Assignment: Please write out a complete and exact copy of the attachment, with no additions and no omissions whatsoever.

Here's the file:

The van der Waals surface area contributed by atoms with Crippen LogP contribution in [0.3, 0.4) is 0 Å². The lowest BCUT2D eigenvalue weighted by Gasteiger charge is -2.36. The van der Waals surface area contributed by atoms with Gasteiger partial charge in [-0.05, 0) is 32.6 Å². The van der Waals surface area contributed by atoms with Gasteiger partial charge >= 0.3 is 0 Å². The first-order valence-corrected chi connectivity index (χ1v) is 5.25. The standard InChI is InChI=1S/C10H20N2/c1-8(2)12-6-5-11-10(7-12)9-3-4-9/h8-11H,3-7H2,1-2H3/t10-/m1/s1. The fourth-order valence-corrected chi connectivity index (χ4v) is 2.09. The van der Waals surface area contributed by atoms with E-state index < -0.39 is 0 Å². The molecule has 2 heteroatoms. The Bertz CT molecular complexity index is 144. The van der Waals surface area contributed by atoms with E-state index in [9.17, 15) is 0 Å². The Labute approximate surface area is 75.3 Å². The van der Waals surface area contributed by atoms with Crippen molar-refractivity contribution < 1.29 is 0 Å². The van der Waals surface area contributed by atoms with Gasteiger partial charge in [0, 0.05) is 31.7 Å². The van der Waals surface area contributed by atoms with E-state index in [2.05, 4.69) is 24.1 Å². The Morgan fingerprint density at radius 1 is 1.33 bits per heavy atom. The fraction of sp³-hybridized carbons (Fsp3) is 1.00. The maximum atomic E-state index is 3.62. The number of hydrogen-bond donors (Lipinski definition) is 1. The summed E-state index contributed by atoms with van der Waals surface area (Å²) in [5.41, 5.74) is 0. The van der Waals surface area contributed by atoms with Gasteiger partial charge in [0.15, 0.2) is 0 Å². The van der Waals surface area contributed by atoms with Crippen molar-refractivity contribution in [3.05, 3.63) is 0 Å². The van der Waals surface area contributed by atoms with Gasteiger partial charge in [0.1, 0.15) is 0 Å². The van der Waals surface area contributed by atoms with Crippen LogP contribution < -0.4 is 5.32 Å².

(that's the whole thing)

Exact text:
The van der Waals surface area contributed by atoms with Crippen LogP contribution in [0.3, 0.4) is 0 Å². The lowest BCUT2D eigenvalue weighted by Gasteiger charge is -2.36. The van der Waals surface area contributed by atoms with Gasteiger partial charge in [-0.05, 0) is 32.6 Å². The van der Waals surface area contributed by atoms with Gasteiger partial charge >= 0.3 is 0 Å². The first-order valence-corrected chi connectivity index (χ1v) is 5.25. The standard InChI is InChI=1S/C10H20N2/c1-8(2)12-6-5-11-10(7-12)9-3-4-9/h8-11H,3-7H2,1-2H3/t10-/m1/s1. The fourth-order valence-corrected chi connectivity index (χ4v) is 2.09. The van der Waals surface area contributed by atoms with E-state index < -0.39 is 0 Å². The molecule has 2 heteroatoms. The Bertz CT molecular complexity index is 144. The van der Waals surface area contributed by atoms with E-state index in [9.17, 15) is 0 Å². The Labute approximate surface area is 75.3 Å². The van der Waals surface area contributed by atoms with Crippen molar-refractivity contribution < 1.29 is 0 Å². The van der Waals surface area contributed by atoms with Gasteiger partial charge in [0, 0.05) is 31.7 Å². The van der Waals surface area contributed by atoms with E-state index in [2.05, 4.69) is 24.1 Å². The Morgan fingerprint density at radius 1 is 1.33 bits per heavy atom. The fraction of sp³-hybridized carbons (Fsp3) is 1.00. The maximum atomic E-state index is 3.62. The number of hydrogen-bond donors (Lipinski definition) is 1. The summed E-state index contributed by atoms with van der Waals surface area (Å²) in [5.41, 5.74) is 0. The van der Waals surface area contributed by atoms with Gasteiger partial charge in [0.15, 0.2) is 0 Å². The van der Waals surface area contributed by atoms with Crippen molar-refractivity contribution in [3.05, 3.63) is 0 Å². The van der Waals surface area contributed by atoms with Gasteiger partial charge in [0.1, 0.15) is 0 Å². The van der Waals surface area contributed by atoms with Crippen LogP contribution < -0.4 is 5.32 Å².